Reverse Mortgage can be very beneficial financially to seniors. However, if you are considering opting for this strategy, you should know that reverse mortgage can affect your estate planning in a number of ways.
First of all, to be eligible for reverse mortgage, you must be up to 62 years of age. You must also be the owner of the home or have substantial equity in it because that will be the ultimate value of the reverse mortgage loan. You will then receive monthly payment, a line of credit, or a lump sum amount as proceeds of the loan.
You as the homeowner would be the one receiving payments but the reverse mortgage remains a loan and you are a borrower. Your lender will therefore require payment back. And you pay back your loan (the funds you have been receiving) by:
- Giving up ownership of the property through title transfer to the lender
- Selling the property
- Passing away and leaving the property in the lender’s possession.
How reverse mortgage affects estate planning
Now, before applying for reverse mortgage, consider whether you would want to leave the property for a loved one. If you want that, then reverse mortgage may not be the best choice because your heirs may face some challenges later. Of course, they can retain the home, but they must first have to pay off the loan or refinance the mortgage on it. If not, they would have to sell the home or hand over ownership of it to your lender in order to pay off your debt.
However, if there’s any remaining equity in excess of the loan when they sell, the value goes to the heirs. This doesn’t always happen because the sale needs to be quick and they may end up selling for less than the fair market value. Regardless, they would not have to pay any balance if they sell for less than the loan amount. This is because reverse mortgage is a form of a non-recourse loan.
In essence, the home’s value will not be included in the borrower’s estate if there’s reverse mortgage.
Furthermore, you should consider if you would be moving to a nursing home or other shelter for your long term care. Moving out of your home on reverse mortgage triggers a repayment of the loan. That is, you would be required to pay back the reverse mortgage loan when you move out of the property. And it becomes a problem if you lack sufficient funds to settle the full amount of the loan. And you typically cannot receive reverse mortgage on a property that’s not your primary residence.
But there are some ways you can help mitigate the challenges your heirs may face due to a reverse mortgage.
· Life insurance
You can take out life insurance using the funds you receive from the mortgage payment. You can then name the beneficiary of the home also as the beneficiary of the life insurance so that they can use the proceeds to pay off the loan.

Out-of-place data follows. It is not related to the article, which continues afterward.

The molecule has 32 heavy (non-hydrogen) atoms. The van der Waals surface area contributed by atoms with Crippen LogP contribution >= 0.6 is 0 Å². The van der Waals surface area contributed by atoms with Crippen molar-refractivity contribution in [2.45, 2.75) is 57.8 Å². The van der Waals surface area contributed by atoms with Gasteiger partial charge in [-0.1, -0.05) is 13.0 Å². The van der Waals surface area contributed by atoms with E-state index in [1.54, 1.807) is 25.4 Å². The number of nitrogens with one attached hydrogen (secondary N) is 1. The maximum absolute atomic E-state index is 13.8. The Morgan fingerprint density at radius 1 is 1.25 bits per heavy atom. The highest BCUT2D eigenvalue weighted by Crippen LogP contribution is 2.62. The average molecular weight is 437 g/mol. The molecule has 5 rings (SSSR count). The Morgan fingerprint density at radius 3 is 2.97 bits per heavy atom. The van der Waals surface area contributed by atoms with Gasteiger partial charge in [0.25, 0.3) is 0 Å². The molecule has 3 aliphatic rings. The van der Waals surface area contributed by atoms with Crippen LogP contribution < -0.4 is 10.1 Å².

Another way to carry your estate planning along with reverse mortgage is to gift the funds you receive to your loved ones during your lifetime. With this method, however, you can no longer use the funds for your retirement expenses, which is the primary objective of reverse mortgage.
The best way to ensure you do not make choices that have seriously affect your estate plan negatively, seek assistance from an estate planning attorney near you. Our NY Brooklyn estate planning lawyers are available to give you all the help you need. Your first consultation is free.
Some benefits of reverse mortgage
· You remain the owner and resident in your home
With reverse mortgage, you do not have to move out of the home. This is one reason it is far much better than selling. When you sell, you have to seek another shelter and buy or pay rent. But with reverse mortgage, you get the precious opportunity to age in your own home until death without hassles.
· You get funds to aid life in retirement
Many senior citizens face the problem of diminished assets due to the ongoing monthly payment of their mortgage. This is a huge expense for most seniors. But with reverse mortgage, you no longer have to worry about paying; instead you receive funds to supplement your income.
· The income is tax-free
Income you receive from your reverse mortgage is tax-free because the IRS regards the money as loan proceeds. Nevertheless, the interest on reverse mortgage will not be deducted until you pay off the loan in full (by selling or when you pass away). Tax rules can get really complex so it’s always advisable to consult a financial expert before putting both feet into reverse mortgage.
· You don’t get to pay back beyond the property’s value
The balance of a reverse mortgage typically increases over time and can grow beyond the fair market value of your home. But not to worry; you are never expected to pay anything exceeding the property’s equity value because a reverse mortgage is a non-recourse financing. You and your survivors are therefore protected against any claims resulting from a loan balance exceeding your home’s value.
Planning your estate? Our estate planning attorneys can help you put the right strategies in place that offer you the best benefits. Give us a call.